HEALTHCOL/23 inches/1stjc/mark2nd

In recent years, group purchasing and business alliances have grown increasingly popular among California employers looking for health care coverage, and with good reason. By pooling resources, businesses can wring lower premiums out of managed care plans.

One business segment large public retirement plans has been employing this strength-through-numbers approach for years.

The nation's largest public retirement system the million-member California Public Employees' Retirement System recently closed its health plan open enrollment period, during which members can switch among the various plans offered without penalty.

And switch they did, much to the rue of a couple of Los Angeles County managed care companies.

First the victors. The biggest winner among HMOs was Northern California's Lifeguard HMO, which gained 1,455 members for an increase of 19.8 percent of its CalPERS membership. Blue Shield of California likewise gained 1,300, or 9 percent.

But topping the losers list were two L.A. companies. Foundation Health of Pasadena lost 3,146 members, or 10 percent of its CalPERS membership, while CIGNA HealthCare of California in Glendale lost 1,192 members, a reduction of 8.5 percent.

"Cost and disruptions in medical service providers appear to be the key factors in members changing health plans," said Kurato Shimada, chairman of the CalPERS health benefits committee.

Although Foundation won a plumb account when the California Correctional Peace Officers Association made it the group's plan administrator (winning that job away from Blue Cross of California), contract disputes with medical centers in Sacramento and Fresno apparently shook CalPERS members' confidence in the plan's reliability of service, according to Shimada.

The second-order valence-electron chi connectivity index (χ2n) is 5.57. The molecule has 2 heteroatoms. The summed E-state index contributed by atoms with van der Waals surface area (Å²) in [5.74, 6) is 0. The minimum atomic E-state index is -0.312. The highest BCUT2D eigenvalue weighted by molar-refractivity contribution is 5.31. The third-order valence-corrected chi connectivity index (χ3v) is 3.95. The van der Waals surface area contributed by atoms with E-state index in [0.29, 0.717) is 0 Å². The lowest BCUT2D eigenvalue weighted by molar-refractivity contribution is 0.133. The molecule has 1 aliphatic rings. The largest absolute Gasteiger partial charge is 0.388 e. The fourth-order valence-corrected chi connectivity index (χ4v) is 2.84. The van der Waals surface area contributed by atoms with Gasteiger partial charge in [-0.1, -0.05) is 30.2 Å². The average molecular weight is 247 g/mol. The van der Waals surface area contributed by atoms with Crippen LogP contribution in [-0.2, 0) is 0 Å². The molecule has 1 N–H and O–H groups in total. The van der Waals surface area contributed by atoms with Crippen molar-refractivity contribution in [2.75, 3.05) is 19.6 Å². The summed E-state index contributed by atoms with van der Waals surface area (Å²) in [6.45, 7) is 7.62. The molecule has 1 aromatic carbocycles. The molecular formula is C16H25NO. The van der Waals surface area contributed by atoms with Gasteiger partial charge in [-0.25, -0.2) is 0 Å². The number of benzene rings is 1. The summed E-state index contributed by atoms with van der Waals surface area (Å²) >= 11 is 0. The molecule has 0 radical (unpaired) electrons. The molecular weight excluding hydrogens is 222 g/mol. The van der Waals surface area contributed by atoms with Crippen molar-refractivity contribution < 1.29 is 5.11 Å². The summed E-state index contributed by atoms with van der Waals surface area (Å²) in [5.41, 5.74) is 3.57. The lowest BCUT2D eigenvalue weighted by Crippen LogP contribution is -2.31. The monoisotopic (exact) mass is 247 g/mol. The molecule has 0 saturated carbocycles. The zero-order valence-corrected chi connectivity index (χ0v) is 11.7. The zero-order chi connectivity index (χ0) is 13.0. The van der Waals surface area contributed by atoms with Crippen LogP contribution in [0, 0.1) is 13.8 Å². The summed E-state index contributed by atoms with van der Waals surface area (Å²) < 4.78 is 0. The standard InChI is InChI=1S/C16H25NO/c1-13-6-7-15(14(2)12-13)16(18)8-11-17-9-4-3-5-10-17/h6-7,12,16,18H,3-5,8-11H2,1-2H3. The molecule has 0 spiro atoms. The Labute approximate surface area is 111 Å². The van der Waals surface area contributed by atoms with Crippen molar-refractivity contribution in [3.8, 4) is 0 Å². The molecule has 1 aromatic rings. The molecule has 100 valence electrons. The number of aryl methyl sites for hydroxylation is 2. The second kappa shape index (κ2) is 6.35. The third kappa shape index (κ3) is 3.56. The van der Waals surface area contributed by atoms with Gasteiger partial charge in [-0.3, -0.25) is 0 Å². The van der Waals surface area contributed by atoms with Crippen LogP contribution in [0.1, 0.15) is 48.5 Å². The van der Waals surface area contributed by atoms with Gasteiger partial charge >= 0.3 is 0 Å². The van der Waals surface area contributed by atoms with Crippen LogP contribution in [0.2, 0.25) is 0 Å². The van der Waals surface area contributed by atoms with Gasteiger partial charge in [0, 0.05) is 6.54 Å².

Foundation spokeswoman Lisa Haines said that price Foundation is slightly more expensive than many other plans also contributed to the company's loss.

CIGNA spokesman Jim Harris said the losses came primarily from San Luis Obispo County, where CIGNA recently contracted with a new physician network. This required many CIGNA members there to switch their primary care physician, he said.

"A number of people decided they'd rather keep their primary care physicians and change their health plan. That's unfortunate but we understand it," Harris said.

While the losses themselves are relatively small CIGNA has nearly 700,000 members statewide, Foundation 621,000 they are of concern because of the threat that more members may desert for rival plans.

CalPERS is the second largest purchaser of health plans after the federal government, with a whopping $108 billion in assets. As such it represents a potential goldmine to those plans its members value.

Prev

For reprint and licensing requests for this article, CLICK HERE.